Of course not every line has to be a slamdunk.

Where were you in the 80's? I heard about BCCI and I wasn't near the newshound then that I am now. Since it was a success story it had its moment of fame and life moved on. The BCCI takedown did put Islamic charities on the radar as far as funneling money into terrorist groups were concerned. I suspect that many of the sources of what information we did have about bin Laden and friends during the Richard Clarke watch were developed as a result of the BCCI investigation.

Having so many troops tied down in an unnecessary war in Iraq certainly limits our options to help out militarily in other trouble spots but more than that it absorbs our limited pool of nation-building expertise. And this particular war has alienated us from Arabic states that could be really helpful in situations like Darfur.

Clinton sold nuclear material to North Korea? Check your source on this. North Korea mines its own uranium and got some from Russia back in the early days. The Clinton agreement was to supply a couple of LWR's but that never got past the planning stages.

Reality, what a concept! --Robin Williams

Carter said...

So, now I know the truth about Bush supporters. It's a case of the blind leading the blind (read: igorant or stupid). Because to accuse the past president (read: Clinton) of selling Nukes to an enemy (read: North Korea) and not back it up ... well. Where did you get that information Dustin. Mr. "I don't have a profile". Your misleading propaganda would be better read on Fox news. Otherwise show me some facts.

Facts? Well who needs them, we didn't need proof of WMD's to invade or justify.

Anonymous said...

Sorry guys I tought since you know so much on the report that you read the cox commitee's report which stated
"The U.S.-funded light water reactors in North Korea will accumulate plutonium in spent fuel at the rate of about 17,300 ounces per year, enough to produce 65 nuclear bombs a year."

sorry but I was in a bit of a hurry and thought that it was long enough without putting justification on every comment (there were many)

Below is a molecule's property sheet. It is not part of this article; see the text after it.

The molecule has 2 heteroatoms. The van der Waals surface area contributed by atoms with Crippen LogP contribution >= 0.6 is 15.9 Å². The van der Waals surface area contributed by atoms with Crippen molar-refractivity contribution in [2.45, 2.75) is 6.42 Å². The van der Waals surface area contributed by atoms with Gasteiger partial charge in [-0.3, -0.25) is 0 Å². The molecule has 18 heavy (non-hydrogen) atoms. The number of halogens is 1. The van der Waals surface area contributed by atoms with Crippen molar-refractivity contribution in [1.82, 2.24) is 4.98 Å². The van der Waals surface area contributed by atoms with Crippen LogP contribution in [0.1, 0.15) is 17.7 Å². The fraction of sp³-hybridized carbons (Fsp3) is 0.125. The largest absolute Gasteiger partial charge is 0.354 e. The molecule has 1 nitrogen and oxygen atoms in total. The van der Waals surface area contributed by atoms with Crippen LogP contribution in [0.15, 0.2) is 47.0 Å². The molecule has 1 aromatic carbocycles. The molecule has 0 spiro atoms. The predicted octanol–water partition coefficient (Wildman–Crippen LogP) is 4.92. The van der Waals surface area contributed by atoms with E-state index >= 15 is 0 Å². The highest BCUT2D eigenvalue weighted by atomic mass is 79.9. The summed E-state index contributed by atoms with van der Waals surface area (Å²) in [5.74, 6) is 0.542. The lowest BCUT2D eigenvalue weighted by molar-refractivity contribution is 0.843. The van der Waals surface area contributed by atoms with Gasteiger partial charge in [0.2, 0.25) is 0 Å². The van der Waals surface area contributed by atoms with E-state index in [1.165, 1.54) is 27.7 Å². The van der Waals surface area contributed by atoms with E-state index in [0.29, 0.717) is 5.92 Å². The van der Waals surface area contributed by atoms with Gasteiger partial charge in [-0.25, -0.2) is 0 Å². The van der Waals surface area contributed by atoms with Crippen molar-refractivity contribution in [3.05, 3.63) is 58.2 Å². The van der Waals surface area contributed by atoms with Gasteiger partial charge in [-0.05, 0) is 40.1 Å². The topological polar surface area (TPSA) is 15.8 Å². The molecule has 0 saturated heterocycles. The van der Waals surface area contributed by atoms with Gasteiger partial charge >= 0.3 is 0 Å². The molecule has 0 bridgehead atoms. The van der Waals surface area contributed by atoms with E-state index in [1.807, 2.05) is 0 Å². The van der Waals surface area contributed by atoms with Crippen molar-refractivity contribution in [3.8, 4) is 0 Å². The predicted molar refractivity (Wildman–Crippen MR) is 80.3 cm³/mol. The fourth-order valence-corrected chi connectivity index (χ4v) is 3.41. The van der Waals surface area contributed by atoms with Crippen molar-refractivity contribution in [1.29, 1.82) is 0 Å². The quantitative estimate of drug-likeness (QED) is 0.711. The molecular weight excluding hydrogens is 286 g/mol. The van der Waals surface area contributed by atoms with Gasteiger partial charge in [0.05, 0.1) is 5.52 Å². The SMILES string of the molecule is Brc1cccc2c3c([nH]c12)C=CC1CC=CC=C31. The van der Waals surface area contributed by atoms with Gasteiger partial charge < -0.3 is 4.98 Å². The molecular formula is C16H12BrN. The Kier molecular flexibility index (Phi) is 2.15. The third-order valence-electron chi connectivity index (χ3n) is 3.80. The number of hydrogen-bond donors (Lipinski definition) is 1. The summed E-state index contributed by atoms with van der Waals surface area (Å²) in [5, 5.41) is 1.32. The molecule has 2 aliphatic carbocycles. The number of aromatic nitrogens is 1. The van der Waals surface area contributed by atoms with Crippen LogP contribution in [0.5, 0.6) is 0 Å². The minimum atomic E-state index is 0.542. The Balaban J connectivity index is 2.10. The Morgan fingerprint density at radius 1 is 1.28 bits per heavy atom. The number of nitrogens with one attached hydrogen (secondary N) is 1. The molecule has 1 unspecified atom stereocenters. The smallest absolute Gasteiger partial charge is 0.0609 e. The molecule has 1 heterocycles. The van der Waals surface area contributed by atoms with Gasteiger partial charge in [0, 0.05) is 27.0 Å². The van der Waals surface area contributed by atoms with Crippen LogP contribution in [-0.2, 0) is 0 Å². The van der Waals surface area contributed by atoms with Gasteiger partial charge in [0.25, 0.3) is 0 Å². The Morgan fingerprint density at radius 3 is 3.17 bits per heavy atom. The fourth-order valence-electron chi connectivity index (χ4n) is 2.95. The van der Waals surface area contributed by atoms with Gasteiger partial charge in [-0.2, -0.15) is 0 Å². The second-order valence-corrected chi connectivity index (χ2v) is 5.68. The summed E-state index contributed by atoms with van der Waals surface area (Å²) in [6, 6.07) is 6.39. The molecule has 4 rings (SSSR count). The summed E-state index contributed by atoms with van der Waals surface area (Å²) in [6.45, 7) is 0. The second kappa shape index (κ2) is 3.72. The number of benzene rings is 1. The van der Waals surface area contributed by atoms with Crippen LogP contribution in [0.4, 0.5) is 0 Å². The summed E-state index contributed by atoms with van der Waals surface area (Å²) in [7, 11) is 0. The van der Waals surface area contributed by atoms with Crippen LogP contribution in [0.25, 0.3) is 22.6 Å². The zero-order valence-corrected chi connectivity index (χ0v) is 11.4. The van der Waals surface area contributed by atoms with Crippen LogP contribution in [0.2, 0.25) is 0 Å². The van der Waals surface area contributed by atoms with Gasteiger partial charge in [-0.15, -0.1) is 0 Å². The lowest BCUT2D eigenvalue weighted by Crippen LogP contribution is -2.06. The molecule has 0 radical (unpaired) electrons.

oh and I don't bother setting up profiles on the internet much better things to do with my time, although I should figure out what my password was so I don't have to post a Anonymous anymore. But thanks for a reminder of how polite extremists can be.

Kendall said...

I don't know whether your number is correct on the amount of plutonium generated by the the LWRs in question. The danger of plutonium extraction was certainly recognized under the Agreed Framework. It included full oversight and accountability by the IAEA such that the fuel was going to be watched very carefully. Furthermore, it mandated the dismantling of the other reactors North Korea had. North Korea could get the electrical power in needed but the capacity for plutonium production was to be significantly reduced. Needless to say, this all fell apart when the DPRK was forced to admit that it had been continuing a nuclear weapons program based on highly enriched uranium.

Given that the actual success that inspections had in suppressing Iraqi nuclear development it's too bad that we have failed to follow a policy leading to the presence of inspectors in the DPRK. The real deterrent to the use of nuclear weapons is when you have more to lose than gain by using them. The solution to the proliferation problem is to get these rogue nations developed to the point where they indeed have too much to lose.